It didn't take long for the Program Manager at NESN to inquire as to how the fishing show was capturing those impressive underwater cutaways – underwater video capability was relatively new at the time. NESN invited us in for a meeting where we were offered an opportunity to develop a pilot about scuba diving, on our own dime of course. He said if they liked it they would run the program. We've been on air every week since our debut the first weekend of October, 1986. I guess they liked it.

To get broadcast ready we formed a crew and dug in quickly. Talk about learning on the job, we didn't have a clue, but were willing to do what it took to get things done. On June 10 of the same year, DDTV conducted it's first shoot at Folly Cove in Rockport, MA, a popular beach diving site on Cape Ann. I can still remember being on camera for the first time. Suffice it to say we've learned a lot and come a long way in twenty plus years.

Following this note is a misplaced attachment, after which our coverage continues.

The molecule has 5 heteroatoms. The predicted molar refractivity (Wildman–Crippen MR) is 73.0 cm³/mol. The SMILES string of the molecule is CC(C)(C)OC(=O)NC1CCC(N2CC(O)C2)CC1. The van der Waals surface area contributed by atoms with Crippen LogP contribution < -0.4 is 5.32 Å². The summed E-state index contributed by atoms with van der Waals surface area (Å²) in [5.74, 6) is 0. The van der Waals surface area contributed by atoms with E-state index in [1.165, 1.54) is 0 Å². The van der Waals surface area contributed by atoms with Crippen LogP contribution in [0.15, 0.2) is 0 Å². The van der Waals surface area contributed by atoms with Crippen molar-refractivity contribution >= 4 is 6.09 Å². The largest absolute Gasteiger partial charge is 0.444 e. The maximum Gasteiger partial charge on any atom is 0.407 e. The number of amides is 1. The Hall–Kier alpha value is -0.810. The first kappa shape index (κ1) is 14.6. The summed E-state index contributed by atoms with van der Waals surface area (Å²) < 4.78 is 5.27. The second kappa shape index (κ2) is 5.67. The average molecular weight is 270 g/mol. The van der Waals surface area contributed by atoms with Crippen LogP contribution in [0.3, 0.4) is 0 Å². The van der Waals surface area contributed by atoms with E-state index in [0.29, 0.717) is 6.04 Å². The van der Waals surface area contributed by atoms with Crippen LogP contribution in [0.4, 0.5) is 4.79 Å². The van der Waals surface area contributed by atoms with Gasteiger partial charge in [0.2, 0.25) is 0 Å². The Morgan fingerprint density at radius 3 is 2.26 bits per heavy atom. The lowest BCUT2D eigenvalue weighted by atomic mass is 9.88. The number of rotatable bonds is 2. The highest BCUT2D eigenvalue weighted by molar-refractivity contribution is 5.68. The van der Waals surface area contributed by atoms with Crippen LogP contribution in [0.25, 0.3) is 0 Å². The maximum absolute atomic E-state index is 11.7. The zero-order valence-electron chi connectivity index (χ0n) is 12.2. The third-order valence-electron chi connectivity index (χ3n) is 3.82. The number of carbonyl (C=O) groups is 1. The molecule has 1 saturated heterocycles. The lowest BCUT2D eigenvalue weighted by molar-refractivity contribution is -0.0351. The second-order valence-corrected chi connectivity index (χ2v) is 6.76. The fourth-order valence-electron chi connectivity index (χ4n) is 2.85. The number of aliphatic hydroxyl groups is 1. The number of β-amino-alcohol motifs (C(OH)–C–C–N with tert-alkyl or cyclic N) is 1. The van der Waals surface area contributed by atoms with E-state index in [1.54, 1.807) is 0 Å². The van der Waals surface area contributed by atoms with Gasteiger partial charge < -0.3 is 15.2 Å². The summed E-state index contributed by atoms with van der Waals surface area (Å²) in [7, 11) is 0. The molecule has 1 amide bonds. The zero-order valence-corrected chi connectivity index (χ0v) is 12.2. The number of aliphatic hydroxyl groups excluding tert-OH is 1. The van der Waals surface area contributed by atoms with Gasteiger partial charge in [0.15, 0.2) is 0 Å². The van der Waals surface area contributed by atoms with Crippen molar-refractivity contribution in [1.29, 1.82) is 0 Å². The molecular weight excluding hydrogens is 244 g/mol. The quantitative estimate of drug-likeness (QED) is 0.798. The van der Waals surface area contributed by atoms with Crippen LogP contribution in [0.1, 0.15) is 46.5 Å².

Twenty six episodes were delivered in that first season. They weren't Hollywood, and if you asked to see them today I'd probably say no, but the programs were well received by fishermen, divers, outdoors and armchair enthusiasts alike. Before we knew it we were into season two and shooting all over again. DDTV's first venture outside New England took us all the way to Long Island, NY to dive the wreck of the USS San Diego on board the Wahoo, a research vessel specializing in what had yet to officially become 'Tek Diving'. It was exciting stuff.

By now my job with the Environmental Inspection Unit had dried up, figuratively and literally I suppose. But I had fallen in love with this thing called TV production. I enjoyed it as much as diving and wanted to move forward with Divers Down™. To make ends meet I kept a part time job, doing my best to bring Divers Down™ Television to a level that would support a household. It was hard work, requiring perseverance while inventing a business model that made sense.